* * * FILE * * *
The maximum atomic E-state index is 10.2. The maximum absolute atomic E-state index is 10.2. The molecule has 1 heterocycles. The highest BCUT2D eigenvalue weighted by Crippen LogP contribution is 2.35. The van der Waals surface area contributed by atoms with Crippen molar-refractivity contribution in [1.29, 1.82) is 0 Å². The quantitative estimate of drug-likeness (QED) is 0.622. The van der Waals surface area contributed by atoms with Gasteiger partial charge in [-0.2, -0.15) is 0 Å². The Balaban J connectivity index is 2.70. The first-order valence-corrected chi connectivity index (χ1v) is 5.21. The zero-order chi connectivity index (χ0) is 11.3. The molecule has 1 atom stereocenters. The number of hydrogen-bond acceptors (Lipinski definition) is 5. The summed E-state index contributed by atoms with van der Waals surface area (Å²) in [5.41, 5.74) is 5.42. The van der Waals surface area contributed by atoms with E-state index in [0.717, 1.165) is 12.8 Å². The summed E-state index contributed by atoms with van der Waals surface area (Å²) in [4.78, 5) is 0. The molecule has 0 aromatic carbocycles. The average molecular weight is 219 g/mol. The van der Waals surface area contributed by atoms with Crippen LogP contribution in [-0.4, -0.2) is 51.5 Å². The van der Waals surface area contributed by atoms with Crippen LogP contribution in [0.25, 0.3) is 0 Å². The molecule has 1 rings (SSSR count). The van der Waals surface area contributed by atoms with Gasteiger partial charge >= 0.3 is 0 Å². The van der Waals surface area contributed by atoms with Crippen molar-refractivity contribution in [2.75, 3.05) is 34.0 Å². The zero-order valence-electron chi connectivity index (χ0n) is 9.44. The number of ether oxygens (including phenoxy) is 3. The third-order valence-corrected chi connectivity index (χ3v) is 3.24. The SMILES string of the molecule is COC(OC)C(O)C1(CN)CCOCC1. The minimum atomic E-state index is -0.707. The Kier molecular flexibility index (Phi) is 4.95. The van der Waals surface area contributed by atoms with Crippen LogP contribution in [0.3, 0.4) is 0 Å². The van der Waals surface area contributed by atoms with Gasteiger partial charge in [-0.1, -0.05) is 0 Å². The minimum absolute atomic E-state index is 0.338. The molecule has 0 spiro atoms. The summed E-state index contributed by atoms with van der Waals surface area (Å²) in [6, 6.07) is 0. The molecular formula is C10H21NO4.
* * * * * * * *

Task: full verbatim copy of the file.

The maximum atomic E-state index is 10.2. The maximum absolute atomic E-state index is 10.2. The molecule has 1 heterocycles. The highest BCUT2D eigenvalue weighted by Crippen LogP contribution is 2.35. The van der Waals surface area contributed by atoms with Crippen molar-refractivity contribution in [1.29, 1.82) is 0 Å². The quantitative estimate of drug-likeness (QED) is 0.622. The van der Waals surface area contributed by atoms with Gasteiger partial charge in [-0.2, -0.15) is 0 Å². The Balaban J connectivity index is 2.70. The first-order valence-corrected chi connectivity index (χ1v) is 5.21. The zero-order chi connectivity index (χ0) is 11.3. The molecule has 1 atom stereocenters. The number of hydrogen-bond acceptors (Lipinski definition) is 5. The summed E-state index contributed by atoms with van der Waals surface area (Å²) in [5.41, 5.74) is 5.42. The van der Waals surface area contributed by atoms with E-state index in [0.717, 1.165) is 12.8 Å². The summed E-state index contributed by atoms with van der Waals surface area (Å²) in [4.78, 5) is 0. The molecule has 0 aromatic carbocycles. The average molecular weight is 219 g/mol. The van der Waals surface area contributed by atoms with Crippen LogP contribution in [-0.4, -0.2) is 51.5 Å². The van der Waals surface area contributed by atoms with Crippen LogP contribution in [0.25, 0.3) is 0 Å². The molecule has 1 rings (SSSR count). The van der Waals surface area contributed by atoms with Gasteiger partial charge >= 0.3 is 0 Å². The van der Waals surface area contributed by atoms with Crippen molar-refractivity contribution in [2.75, 3.05) is 34.0 Å². The zero-order valence-electron chi connectivity index (χ0n) is 9.44. The number of ether oxygens (including phenoxy) is 3. The third-order valence-corrected chi connectivity index (χ3v) is 3.24. The SMILES string of the molecule is COC(OC)C(O)C1(CN)CCOCC1. The minimum atomic E-state index is -0.707. The Kier molecular flexibility index (Phi) is 4.95. The van der Waals surface area contributed by atoms with Crippen LogP contribution in [0.3, 0.4) is 0 Å². The van der Waals surface area contributed by atoms with Gasteiger partial charge in [-0.1, -0.05) is 0 Å². The minimum absolute atomic E-state index is 0.338. The molecule has 0 spiro atoms. The summed E-state index contributed by atoms with van der Waals surface area (Å²) in [6, 6.07) is 0. The molecular formula is C10H21NO4.